Advantages of using a 529 plan to save for college
529 plans help you avoid education debt
Some 46 million Americans collectively hold over $1.7 trillion in student debt.
At the same time, advancements in technology, especially automation, are making it harder to earn a living wage without some type of advanced degree. Today, college graduates earn 80% more than those with just a high school diploma, on average.
529 plans offer tax-advantaged savings for education
529 plan investments grow on a tax-deferred basis and distributions are tax-free when used to pay for qualified education expenses, including college tuition and fees, books and supplies, some room and board costs, up to $10,000 in K-12 tuition per year and up to $10,000 in student loan repayment per beneficiary and per sibling.
Qualified 529 plan distributions are also excluded from state taxable income, and many states offer a state income tax deduction or state income tax credit for 529 plan contributions.
529 plans are low maintenance investment accounts
A 529 plan account can be opened online or through a licensed financial advisor. Families who prefer to “set it and forget it” can select an automatic investment plan linked to a bank account or payroll direct deposit plan. The ongoing investment management within a 529 plan is handled by the program manager.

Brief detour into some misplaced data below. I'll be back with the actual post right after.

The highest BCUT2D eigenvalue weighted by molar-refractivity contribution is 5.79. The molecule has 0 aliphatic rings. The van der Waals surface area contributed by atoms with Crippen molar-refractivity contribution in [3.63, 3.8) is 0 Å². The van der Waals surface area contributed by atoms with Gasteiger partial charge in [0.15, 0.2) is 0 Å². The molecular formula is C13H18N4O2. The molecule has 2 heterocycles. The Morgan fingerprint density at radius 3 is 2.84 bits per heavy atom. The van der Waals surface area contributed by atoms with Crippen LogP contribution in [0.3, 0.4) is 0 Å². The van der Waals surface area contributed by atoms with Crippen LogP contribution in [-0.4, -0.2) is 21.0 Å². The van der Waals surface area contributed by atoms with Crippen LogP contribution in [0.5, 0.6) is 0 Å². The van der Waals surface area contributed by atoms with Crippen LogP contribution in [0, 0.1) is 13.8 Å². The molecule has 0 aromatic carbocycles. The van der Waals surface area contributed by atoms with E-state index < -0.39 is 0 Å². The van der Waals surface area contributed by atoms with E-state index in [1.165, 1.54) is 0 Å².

529 plans have high maximum contribution limits
Unlike a Roth IRA or Coverdell Education Savings Account, 529 plans have no annual contribution limits and high aggregate limits. Maximum aggregate limits vary by state, ranging from $235,000 to $529,000.
529 plan contributions are considered completed gifts for tax purposes and up to $17,000 qualifies for the annual gift tax exclusion. There is also an election to contribute as much as $85,000 in one year without generating a taxable gift if the contribution is treated as if it were spread over five years.
Parent-owned 529 plans get favorable financial aid treatment
529 plans owned by a dependent student’s parent or a dependent student are reported as parental assets and have a relatively minimal effect on financial aid eligibility. Distributions from a 529 plan owned by a dependent student’s parent or a dependent student are not counted as income on the Free Application for Federal Student Aid (FAFSA).
529 plans are flexible
529 plans offer the same benefits for all families, regardless of their household income or the amount they contribute. You can invest in almost any 529 plan, no matter where you live or where your child will attend college.